Judges rule that racial gerrymandering happened in Texas; scathing dissent calls out DOJ

A federal three-judge panel ruled late Friday in a 2-1 decision that Republican lawmakers had weakened the voting power of minorities by racially gerrymandering three of Texas’s congressional districts.

But the dissenting opinion may have revealed what was really at play when the Obama administration shoehorned itself into the case.

U.S. Circuit Judge Jerry Smith wrote a scathing dissent and accused Obama-era Justice Department lawyers who entered the case of discrimination themselves.

“It was obvious, from the start, that the DOJ attorneys viewed state officials and the legislative majority and their staffs as a bunch of backwoods hayseed bigots who bemoan the abolition of the poll tax and pine for the days of literacy tests and lynchings,” Smith wrote. “And the DOJ lawyers saw themselves as an expeditionary landing party arriving here, just in time, to rescue the state from oppression, obviously presuming that plaintiffs’ counsel were not up to the task.”

Yale Law educated Smith was, like the late Supreme Court Justice Antonin Scalia, appointed by President Ronald Reagan.

One of those three congressional districts — Texas’s 35th — is held by Democrat Rep. Lloyd Dogged.

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U.S. District Judges Orlando Garcia — appointed by President Bill Clinton, and Xavier Rodriguez — appointed by President George W. Bush, wrote the opinion, according to Fox News.

The opinion stated that the maps were re-drawn in 2011 amid “strong racial tension and heated debate about Latinos, Spanish-speaking people, undocumented immigrants and sanctuary cities.”

Politically-motivated gerrymandering is permitted, so long as it doesn’t weaken the voting power of minorities.

“The political motive does not excuse or negate that use of race; rather, the use of race is ultimately problematic for precisely that reason — because of their political motive, they intentionally drew a district based on race in a location where such use of race was not justified by a compelling state interest,” the ruling said.

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“The record indicates not just a hostility toward Democrat districts, but a hostility to minority districts, and a willingness to use race for partisan advantage.”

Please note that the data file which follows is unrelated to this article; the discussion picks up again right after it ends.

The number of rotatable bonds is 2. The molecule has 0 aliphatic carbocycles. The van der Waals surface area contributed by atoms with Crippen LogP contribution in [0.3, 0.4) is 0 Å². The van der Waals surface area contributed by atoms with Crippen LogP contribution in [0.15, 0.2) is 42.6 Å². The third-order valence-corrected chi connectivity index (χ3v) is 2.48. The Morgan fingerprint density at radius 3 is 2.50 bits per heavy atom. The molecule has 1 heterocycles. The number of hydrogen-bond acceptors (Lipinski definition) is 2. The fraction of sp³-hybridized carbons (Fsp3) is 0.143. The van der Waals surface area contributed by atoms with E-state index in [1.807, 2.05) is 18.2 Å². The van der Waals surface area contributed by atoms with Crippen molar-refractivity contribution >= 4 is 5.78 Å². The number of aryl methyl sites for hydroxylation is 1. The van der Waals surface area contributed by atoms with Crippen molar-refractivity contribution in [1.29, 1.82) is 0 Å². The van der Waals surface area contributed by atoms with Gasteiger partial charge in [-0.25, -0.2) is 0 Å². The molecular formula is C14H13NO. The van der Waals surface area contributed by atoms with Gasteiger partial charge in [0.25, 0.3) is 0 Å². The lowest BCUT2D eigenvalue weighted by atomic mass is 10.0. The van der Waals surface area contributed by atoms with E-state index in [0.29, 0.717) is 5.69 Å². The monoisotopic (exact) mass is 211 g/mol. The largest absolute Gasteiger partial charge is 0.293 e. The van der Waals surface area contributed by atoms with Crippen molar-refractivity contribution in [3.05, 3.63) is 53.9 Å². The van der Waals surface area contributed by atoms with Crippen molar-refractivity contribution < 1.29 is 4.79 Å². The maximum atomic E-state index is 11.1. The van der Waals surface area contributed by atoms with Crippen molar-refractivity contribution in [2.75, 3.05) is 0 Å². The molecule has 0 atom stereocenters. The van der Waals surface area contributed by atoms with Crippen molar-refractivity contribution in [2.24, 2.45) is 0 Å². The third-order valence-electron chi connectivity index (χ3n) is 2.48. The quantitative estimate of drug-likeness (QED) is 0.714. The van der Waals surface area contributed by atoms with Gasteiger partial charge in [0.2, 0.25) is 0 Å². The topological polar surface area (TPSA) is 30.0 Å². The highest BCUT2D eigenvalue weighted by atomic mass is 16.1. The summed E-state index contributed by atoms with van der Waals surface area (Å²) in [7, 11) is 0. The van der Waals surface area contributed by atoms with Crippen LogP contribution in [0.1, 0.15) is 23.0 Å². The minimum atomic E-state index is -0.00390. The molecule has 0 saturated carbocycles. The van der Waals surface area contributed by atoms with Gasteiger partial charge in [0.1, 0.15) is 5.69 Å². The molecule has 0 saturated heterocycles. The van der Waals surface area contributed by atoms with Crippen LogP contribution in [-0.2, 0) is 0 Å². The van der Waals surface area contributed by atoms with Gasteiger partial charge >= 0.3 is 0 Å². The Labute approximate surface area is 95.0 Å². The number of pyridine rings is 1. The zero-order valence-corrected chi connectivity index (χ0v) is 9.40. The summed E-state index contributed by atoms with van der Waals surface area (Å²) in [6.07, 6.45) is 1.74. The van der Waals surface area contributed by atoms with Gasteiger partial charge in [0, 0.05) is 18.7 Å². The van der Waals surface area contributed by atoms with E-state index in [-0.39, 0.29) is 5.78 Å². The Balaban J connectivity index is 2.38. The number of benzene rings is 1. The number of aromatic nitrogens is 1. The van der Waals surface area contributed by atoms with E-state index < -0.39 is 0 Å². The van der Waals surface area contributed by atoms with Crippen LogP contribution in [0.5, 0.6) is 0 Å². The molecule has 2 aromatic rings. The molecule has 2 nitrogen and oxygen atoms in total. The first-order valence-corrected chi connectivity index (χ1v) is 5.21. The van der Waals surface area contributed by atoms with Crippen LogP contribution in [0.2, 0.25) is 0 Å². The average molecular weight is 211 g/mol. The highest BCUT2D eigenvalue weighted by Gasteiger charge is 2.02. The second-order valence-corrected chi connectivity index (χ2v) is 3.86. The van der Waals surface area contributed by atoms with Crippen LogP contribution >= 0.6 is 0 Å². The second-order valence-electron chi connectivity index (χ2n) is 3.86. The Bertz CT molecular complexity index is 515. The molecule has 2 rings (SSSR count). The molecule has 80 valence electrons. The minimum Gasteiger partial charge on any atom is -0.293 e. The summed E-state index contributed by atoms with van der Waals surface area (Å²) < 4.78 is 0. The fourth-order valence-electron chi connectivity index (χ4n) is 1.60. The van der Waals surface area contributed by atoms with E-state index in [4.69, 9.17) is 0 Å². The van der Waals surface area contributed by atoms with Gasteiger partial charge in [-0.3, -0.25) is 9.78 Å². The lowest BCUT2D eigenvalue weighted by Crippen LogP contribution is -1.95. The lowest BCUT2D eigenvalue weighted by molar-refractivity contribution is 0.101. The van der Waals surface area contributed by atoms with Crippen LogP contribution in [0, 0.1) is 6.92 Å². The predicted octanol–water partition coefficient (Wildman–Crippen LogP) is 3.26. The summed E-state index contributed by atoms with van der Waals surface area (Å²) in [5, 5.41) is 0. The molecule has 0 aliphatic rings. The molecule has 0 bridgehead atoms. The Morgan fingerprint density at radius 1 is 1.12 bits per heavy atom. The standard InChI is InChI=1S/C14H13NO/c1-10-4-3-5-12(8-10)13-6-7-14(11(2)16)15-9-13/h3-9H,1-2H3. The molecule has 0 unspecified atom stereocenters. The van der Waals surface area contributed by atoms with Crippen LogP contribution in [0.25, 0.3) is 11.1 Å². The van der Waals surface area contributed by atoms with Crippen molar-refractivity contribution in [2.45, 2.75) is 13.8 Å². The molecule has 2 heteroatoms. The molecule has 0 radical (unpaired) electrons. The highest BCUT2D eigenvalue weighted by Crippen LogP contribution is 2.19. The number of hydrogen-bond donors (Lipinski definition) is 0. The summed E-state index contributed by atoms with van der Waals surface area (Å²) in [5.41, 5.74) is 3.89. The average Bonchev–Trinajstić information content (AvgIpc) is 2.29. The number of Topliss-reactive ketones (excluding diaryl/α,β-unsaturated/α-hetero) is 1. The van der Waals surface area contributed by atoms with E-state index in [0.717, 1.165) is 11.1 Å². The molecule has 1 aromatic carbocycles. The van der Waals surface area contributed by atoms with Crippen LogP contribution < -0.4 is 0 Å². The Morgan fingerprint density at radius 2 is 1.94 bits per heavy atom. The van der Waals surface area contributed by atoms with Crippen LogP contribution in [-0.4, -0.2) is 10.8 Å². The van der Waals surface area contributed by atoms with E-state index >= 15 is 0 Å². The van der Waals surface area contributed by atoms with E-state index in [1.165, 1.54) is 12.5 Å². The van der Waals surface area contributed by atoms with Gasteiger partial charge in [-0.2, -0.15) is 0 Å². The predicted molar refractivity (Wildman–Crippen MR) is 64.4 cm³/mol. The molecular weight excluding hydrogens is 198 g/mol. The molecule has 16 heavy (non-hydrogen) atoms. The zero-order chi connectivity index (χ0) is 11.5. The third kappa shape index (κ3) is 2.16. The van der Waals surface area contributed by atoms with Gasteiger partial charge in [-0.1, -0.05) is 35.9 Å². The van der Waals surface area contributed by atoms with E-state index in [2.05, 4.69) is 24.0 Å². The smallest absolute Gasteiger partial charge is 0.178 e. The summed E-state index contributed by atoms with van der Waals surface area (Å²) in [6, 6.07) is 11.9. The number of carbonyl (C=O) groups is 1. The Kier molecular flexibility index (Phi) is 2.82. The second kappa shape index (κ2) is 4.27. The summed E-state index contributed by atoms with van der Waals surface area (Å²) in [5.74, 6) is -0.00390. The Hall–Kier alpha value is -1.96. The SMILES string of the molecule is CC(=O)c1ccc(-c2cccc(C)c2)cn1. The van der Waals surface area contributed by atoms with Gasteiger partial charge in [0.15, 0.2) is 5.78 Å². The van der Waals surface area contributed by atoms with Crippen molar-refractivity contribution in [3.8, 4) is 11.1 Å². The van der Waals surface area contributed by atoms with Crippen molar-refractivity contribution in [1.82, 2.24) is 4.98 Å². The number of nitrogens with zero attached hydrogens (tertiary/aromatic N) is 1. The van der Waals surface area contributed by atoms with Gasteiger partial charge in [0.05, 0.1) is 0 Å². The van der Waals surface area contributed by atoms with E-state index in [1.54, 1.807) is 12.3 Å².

Nina Perales, the Mexican American Legal Defense and Educational Fund’s lead counsel for the plaintiffs, was delighted with the decision.

“The court’s decision exposes the Texas Legislature’s illegal effort to dilute the vote of Texas Latinos,” Perales said. “Moving forward, the ruling will help protect Latinos from manipulation of district lines in order to reduce their political clout.”

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PJ Media published a piece a while back listing what they thought were the 1- most gerrymandered congressional districts in the United States.

Of those, three were in Florida, and both North Carolina and Illinois were claimed to have two each.

None were in Texas.

When former Obama-appointed Attorney General Eric Holder claimed the ruling as a major victory, several tweeps had quick responses, some wondering if illegal immigrants were included in the mix.

At least one person claimed that the decision would mean little in the Lone Star State, given that it’s getting more and more Republican over time.

And another suggested that Hillary Clinton would have still come out the loser — but oddly believed Bernie Sanders would have been the victor.

Finally, one claimed that the practice of gerrymandering is worse on the Democratic side.

There is not yet word whether Texas Attorney General Ken Paxton will appeal the court’s decision.

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